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[en] Developing automated methods for data collection and analysis that can facilitate nuclear nonproliferation assessment is an important research area with significant consequences for the effective global deployment of nuclear energy. Facility modeling that can integrate and interpret observations collected from monitored facilities in order to ascertain their functional details will be a critical element of these methods. Although improvements are continually sought, existing facility modeling tools can characterize all aspects of reactor operations and the majority of nuclear fuel cycle processing steps, and include algorithms for data processing and interpretation. Assessing nonproliferation status is challenging because observations can come from many sources, including local and remote sensors that monitor facility operations, as well as open sources that provide specific business information about the monitored facilities, and can be of many different types. Although many current facility models are capable of analyzing large amounts of information, they have not been integrated in an analyst-friendly manner. This paper addresses some of these facility modeling capabilities and illustrates how they could be integrated and utilized for nonproliferation analysis. The inverse problem of inferring facility conditions based on collected observations is described, along with a proposed architecture and computer framework for utilizing facility modeling tools. After considering a representative sampling of key facility modeling capabilities, the proposed integration framework is illustrated with several examples.
[en] Highlights: • VLE data of TBP-NPH system at different pressures were measured experimentally. • Wilson and NRTL models were used to correlate the VLE data. • Thermodynamic consistency of the VLE data was carried out using Herington method. • Mathematical model of distillation column was developed and solved numerically. - Abstract: The presented work details the modeling and simulation of distillation column for the separation of tributyl phosphate (TBP) and normal paraffin hydrocarbon (NPH) which is an integral unit in the PUREX solvent regeneration system. The vapor liquid equilibrium data of TBP + NPH system at 5.5 torr and 7.5 torr were experimentally generated using an ebulliometer and the data were subjected to thermodynamic consistency test using Herington's method. The experimental VLE data were correlated using Wilson and non random two-liquid (NRTL) models and the binary interaction parameters regressed from the data are reported. The distillation column simulation was carried out using an algorithm involving separate solver/corrector loops for the MESH variables and the NRTL model was used for predicting the vapor liquid equilibrium of TBP-NPH system. Validity of the developed code was tested by comparing the simulation outputs with the experimental results from PUREX solvent regeneration plant.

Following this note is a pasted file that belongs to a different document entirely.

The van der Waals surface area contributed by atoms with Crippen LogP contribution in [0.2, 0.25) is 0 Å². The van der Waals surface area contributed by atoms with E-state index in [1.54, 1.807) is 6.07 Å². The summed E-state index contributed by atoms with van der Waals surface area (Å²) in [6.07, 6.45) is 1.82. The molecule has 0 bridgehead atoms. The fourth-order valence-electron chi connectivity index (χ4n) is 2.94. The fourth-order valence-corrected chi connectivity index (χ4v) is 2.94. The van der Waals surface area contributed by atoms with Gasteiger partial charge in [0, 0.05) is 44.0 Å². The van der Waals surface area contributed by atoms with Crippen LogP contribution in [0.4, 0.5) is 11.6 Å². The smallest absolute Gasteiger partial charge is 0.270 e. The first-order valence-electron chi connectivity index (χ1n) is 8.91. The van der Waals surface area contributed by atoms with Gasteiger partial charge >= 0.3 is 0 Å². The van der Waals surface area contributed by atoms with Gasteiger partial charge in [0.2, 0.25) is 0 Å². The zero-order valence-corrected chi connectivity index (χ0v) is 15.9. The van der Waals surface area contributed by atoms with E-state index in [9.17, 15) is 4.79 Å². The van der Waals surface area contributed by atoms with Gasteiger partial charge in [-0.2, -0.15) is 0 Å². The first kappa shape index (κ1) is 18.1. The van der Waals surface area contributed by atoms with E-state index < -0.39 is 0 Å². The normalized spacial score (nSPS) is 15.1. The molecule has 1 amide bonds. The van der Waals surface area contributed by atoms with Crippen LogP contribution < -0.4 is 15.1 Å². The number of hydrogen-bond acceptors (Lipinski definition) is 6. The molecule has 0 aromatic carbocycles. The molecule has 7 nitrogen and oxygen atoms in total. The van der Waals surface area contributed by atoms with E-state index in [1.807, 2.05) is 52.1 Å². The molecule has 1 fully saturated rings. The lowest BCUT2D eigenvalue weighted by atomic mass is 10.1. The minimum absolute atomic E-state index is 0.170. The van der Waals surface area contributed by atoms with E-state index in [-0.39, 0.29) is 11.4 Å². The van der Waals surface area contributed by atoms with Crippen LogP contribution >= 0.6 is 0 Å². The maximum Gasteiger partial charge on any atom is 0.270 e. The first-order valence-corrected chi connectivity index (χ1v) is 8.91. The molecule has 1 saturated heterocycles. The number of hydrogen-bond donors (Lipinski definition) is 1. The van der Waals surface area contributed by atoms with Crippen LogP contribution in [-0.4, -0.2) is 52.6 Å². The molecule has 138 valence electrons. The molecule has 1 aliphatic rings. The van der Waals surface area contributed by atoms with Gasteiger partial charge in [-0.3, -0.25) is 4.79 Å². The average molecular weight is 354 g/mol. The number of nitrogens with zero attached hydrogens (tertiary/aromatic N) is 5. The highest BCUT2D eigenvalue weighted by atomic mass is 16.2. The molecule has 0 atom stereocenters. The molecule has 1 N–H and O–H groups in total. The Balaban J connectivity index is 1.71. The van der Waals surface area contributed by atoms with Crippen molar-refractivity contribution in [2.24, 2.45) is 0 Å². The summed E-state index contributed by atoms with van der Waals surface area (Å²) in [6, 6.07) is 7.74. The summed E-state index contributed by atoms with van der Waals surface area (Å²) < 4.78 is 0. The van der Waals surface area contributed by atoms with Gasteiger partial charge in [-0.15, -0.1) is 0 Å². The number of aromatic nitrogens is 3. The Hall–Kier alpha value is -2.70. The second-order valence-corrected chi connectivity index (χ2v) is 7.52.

[en] Highlights: • Large eddy simulation of the LWR unit cell was made. • LBM and FVM are used as numerical solvers. • LES and VLES turbulence models implemented to LBM are validated. • The effect of mesh size is studied for each turbulence model. • The results of LWR unit cell simulations are compared for each turbulence model. - Abstract: In this paper, turbulent flow simulations of a typical LWR unit-cell are presented. Three subgrid scale turbulence models (WALE, VLES () and VLES ()) have been implemented in open source lattice-Boltzmann code Palabos. The Smagorinsky-Lilly model already exists in the code. The simulations also include Smagorinsky-Lilly model results. The standard wall function implementation is made for all turbulence model simulations. The simulation results are compared with the Hooper's experimental data. Additionally, fine grid ANSYS Fluent simulations are performed using WALE turbulence model. The results show that VLES () and VLES () models give better agreement with experimental results even if the grid is intermediate in size.